While specific guidance is pending and enforcement discretion related to FSMA is in place, an inspector will need to know some details about the corporate structure of the farm in order to define the scope of the inspection. For example, many farms may appear to be a single entity, but family members, contractors and cooperatives may separately own or manage certain operations and therefore may require separate inspections — if all parties cannot be present or covered at one time. If you are claiming a “qualified exemption,” ensure that you have the required exemption records and supporting financial documents available for review.

Farms with multiple employees will want to identify the person or persons responsible for recognizing, detecting and correcting food safety issues, and for developing any food safety plans and procedures. It will also be important to identify personnel responsible for monitoring general cleaning and sanitation of tools, equipment and handwashing facilities.

All employees should be familiar with procedures to report illnesses and injuries. Records of worker training (for food safety) will be reviewed and should include the topics covered. Training materials may be reviewed more carefully if employees don’t seem to be following farm policies. Employee practices will be observed when workers are harvesting or packing, entering and exiting the field or packinghouse, and using restroom/handwashing facilities.

Supervisors and other employees tasked with food-safety responsibilities should have received additional training and should be able to describe the farm’s food-safety policies or practices. Evaluate the potential for crop contamination from splashes or leaks due to placement, servicing or other movement of portable toilet facilities.

Farms using manure and compost should determine whether the soil amendments are considered treated or untreated under the PSR and evaluate the application method of those soil amendments for the potential to contact the harvestable portion of the crop at any point during or after application. Although not required under the PSR, it may be helpful to document the date and method of soil amendment application.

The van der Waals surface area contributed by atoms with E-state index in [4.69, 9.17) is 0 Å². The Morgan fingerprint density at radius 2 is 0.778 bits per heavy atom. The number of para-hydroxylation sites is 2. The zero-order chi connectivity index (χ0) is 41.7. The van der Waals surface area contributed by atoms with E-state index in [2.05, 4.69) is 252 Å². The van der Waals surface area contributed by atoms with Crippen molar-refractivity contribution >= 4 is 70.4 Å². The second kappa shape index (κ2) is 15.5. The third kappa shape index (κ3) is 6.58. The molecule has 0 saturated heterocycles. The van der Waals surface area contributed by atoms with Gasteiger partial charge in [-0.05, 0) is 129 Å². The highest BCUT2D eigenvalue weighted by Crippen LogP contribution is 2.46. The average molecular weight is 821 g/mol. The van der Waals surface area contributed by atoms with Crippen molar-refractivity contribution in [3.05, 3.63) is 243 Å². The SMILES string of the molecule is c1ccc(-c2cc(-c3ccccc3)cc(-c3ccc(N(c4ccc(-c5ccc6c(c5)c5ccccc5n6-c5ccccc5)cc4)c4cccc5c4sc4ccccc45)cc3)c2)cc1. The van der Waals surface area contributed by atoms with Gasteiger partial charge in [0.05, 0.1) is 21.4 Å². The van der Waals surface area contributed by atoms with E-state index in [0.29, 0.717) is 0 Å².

Ensure employees are trained and aware of policies related to harvest and animal intrusion. Contamination should be identified and removed. “No harvest buffer zones” may be used as well.

Consider the location and types of backflow prevention devices and evaluate your well for backflow potential from unprotected hoses, faucets or other connections.

Although FDA has proposed to extend the compliance dates for specific agricultural water requirements, evaluating agricultural water will still take up a large part of the inspection.

If using ground water, consider the construction and condition of your wells, such as being properly capped, elevated and sealed. Also consider the potential for backflow into the well and cross connections. Pay special attention to hoses or faucets connected to the well with no backflow prevention in place. If you’re not familiar with your well, have your service technician walk you through the components of it the next time you have it serviced, taking special note of the location and type of backflow prevention devices. You want to feel confident in describing your well and how it works.

If using surface water, examine the surrounding areas and/or upstream for potential sources of runoff contamination. Pay attention to the source of water used for crop sprays and premixed liquid fertilizers.

Evaluate your ability to document “clean breaks” or the potential for cross-contamination between different lots of produce. Although establishing a traceability program is not required under the PSR, evaluate your ability to track your inputs and your buyers in case of a future recall.

When evaluating your equipment, pay special attention to the potential for dripping water or condensate onto produce or onto food contact surfaces. If using harvest knives, make sure they are not left on the ground during breaks. Keeping a monitoring record of the sanitizer concentration in a tool dip could be used to satisfy the requirement for a cleaning and sanitizing record for harvest knives.

Additional Information

Travis K. Chapin is a state specialized Extension agent and Michelle D. Danyluk is an associate professor at the UF/IFAS Citrus Research and Education Center in Lake Alfred.